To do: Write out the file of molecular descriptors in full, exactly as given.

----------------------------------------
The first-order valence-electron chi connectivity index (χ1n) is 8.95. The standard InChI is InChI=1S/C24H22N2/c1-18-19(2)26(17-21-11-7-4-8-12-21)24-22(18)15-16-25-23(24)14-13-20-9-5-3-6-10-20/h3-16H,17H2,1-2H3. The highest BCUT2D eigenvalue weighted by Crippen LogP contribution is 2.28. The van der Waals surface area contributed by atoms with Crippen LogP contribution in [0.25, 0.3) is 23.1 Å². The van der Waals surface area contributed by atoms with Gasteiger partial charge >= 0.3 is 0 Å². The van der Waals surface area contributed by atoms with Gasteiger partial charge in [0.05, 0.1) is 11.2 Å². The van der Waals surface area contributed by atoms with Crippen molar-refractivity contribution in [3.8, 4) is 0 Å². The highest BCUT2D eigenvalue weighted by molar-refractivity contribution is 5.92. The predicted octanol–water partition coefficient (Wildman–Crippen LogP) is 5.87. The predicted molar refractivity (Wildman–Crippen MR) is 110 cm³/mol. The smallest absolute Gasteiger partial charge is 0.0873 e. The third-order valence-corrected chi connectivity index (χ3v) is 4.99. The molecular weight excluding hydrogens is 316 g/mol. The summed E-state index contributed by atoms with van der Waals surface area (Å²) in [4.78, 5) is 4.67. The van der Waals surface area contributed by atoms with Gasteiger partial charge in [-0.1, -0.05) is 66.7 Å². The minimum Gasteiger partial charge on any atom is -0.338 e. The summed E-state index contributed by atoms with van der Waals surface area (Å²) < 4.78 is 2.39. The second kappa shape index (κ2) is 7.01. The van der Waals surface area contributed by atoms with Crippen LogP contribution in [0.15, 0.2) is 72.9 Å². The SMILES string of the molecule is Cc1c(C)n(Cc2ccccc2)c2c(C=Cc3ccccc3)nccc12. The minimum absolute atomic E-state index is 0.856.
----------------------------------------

The first-order valence-electron chi connectivity index (χ1n) is 8.95. The standard InChI is InChI=1S/C24H22N2/c1-18-19(2)26(17-21-11-7-4-8-12-21)24-22(18)15-16-25-23(24)14-13-20-9-5-3-6-10-20/h3-16H,17H2,1-2H3. The highest BCUT2D eigenvalue weighted by Crippen LogP contribution is 2.28. The van der Waals surface area contributed by atoms with Crippen LogP contribution in [0.25, 0.3) is 23.1 Å². The van der Waals surface area contributed by atoms with Gasteiger partial charge >= 0.3 is 0 Å². The van der Waals surface area contributed by atoms with Gasteiger partial charge in [0.05, 0.1) is 11.2 Å². The van der Waals surface area contributed by atoms with Crippen molar-refractivity contribution in [3.8, 4) is 0 Å². The highest BCUT2D eigenvalue weighted by molar-refractivity contribution is 5.92. The predicted octanol–water partition coefficient (Wildman–Crippen LogP) is 5.87. The predicted molar refractivity (Wildman–Crippen MR) is 110 cm³/mol. The smallest absolute Gasteiger partial charge is 0.0873 e. The third-order valence-corrected chi connectivity index (χ3v) is 4.99. The molecular weight excluding hydrogens is 316 g/mol. The summed E-state index contributed by atoms with van der Waals surface area (Å²) in [4.78, 5) is 4.67. The van der Waals surface area contributed by atoms with Gasteiger partial charge in [-0.1, -0.05) is 66.7 Å². The minimum Gasteiger partial charge on any atom is -0.338 e. The summed E-state index contributed by atoms with van der Waals surface area (Å²) < 4.78 is 2.39. The second kappa shape index (κ2) is 7.01. The van der Waals surface area contributed by atoms with Crippen LogP contribution in [0.15, 0.2) is 72.9 Å². The SMILES string of the molecule is Cc1c(C)n(Cc2ccccc2)c2c(C=Cc3ccccc3)nccc12. The minimum absolute atomic E-state index is 0.856.